# Creating a Li-on backup for a 12v router

I am building a small battery backup for my router with the 12V 0.5A DC input. Main use is to keep the router powered up during load shedding (aka. power cuts / blackouts ) while my backup generator is being switched on.

This is what I'm thinking of using:

Explanation:

1. Two Li-ion 18650's in parallel

2. TP4056 charge and discharge protection board connected to input and outputs of the cells. the output from this will be 3.6v ( the interfacing taken from here )

3. MT3608 boost converter - configured to step up 3.6 v to 12v which is fed to router

Will this setup work for the following objectives?

1. Safely power router in normal use
2. During blackouts, keep router running with no downtime.
3. Li-on battery does not explode and lasts 1-2 years (I am most confused about this since the batteries will always be plugged into the charging circuit)

EDIT (Clarifying)

Duration of a blackout is not an issue since the backup generator provides power. In between the blackout occurring and the generator switching on, there is a small delay - around 5 minutes. It takes 3-5 minute for the router to function normally after reboot. This is an issue when there are alternating blackouts every 30 minutes.

• This is a bad idea in many ways, and especially when the data sheets have not been read. The LM2596 is a buck regulator, not a boost converter. There are 12 battery backup systems available for purchase. – Chris Stratton May 5 '18 at 15:28
• Regarding objective #2: How long do you expect a blackout to last? You'll also want some over-dishcharge protection on the lithium cells and ensure they can provide the required current. – tangrs May 5 '18 at 15:34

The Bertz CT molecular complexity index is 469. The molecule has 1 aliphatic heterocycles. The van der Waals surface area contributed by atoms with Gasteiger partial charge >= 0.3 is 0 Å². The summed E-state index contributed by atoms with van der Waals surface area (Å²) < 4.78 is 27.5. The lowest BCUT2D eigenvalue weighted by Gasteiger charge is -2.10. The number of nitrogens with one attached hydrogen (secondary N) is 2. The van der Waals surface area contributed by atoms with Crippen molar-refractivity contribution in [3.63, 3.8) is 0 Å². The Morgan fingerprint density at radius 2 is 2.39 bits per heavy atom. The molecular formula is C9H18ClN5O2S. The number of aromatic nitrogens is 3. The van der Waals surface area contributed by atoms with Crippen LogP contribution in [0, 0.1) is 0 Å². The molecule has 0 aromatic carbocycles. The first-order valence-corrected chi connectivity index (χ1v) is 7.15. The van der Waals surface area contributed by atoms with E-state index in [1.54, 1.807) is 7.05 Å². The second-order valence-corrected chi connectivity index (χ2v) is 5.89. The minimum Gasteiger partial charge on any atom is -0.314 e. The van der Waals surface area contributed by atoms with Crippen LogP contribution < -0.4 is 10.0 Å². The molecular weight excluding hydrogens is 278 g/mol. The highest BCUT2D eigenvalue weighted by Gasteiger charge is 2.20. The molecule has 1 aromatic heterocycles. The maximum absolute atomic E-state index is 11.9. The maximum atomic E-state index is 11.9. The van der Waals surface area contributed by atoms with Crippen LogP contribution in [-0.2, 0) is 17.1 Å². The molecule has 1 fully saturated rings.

• Sorry about that, just checked my links again. The component I meant to use was MT3608. changed the question and schematic. – animus May 5 '18 at 15:38
• @tangrs the duration of blackouts is not an issue since the backup generator provides power. In between the blackout occurring and the generator switching on, there is a small delay. I want to cut the 3-5 minute reboot time of the router. This is an issue when there are alternating blackouts every 30 minutes. – animus May 5 '18 at 15:44

Step up converter

Assuming peak load, your router will be drawing $12V*0.5A=6W$ of power. At 80% efficiency, your step-up converter will draw $\frac{6W}{0.8}=7.5W$ at its input. This means your 2 lithium cells will need to be able to provide $\approx1A$ each ($\frac{7.5W}{3.6V}=2.08A$). You don't specify which 18650 cells you plan to use so I can't say whether you can safely discharge that amount of current from it.

Battery charging

Your TP4056 is only capable of delivering $1A$ of current on the output. Since the step-up converter draws $\approx 2A$ during peak load (as calculated above), this will mean that the batteries will actually be discharging during peak load. Whether this is a problem depends on the average power consumption of the router and how long the periods of peak power consumption are.

USB charger

Lastly, your USB charger is only capable of putting out $5V*1.5A=7.5W$. Assuming your battery charging circuitry is less than 100% efficient, this is not enough to power your router at peak load. However, in this case, your peak load tolerance is limited by the TP4056, rather than the USB charger. If you decide to upgrade to a beefier battery charging circuit, your USB charger is going to be a bottleneck.

Lithium-ion batteries

Li-ion batteries don't like to be fully discharged. Depending on the nature of the circuit and how the batteries are discharged, it can lead to the battery catching fire or exploding when it is recharged again. Your 18650 batteries likely do not come with over-discharge protection circuitry so you should also factor this in. Edit: It appears the TP4056 has built-in over-discharging protection if you use the OUT terminals.

You also don't mention how long you'd like the batteries to last during a blackout. Based on your comment, I'm assuming you just need runtimes measured in the order of minutes.

Assuming peak current draw and you want the battery to last at least 5 minutes, your total battery capacity needs to be larger than $2A*\frac{5}{60}=167mAh$ (keep in mind the C rating needs to be large enough to carry the amount of current needed by the step-up converter as calculated above).

Objectives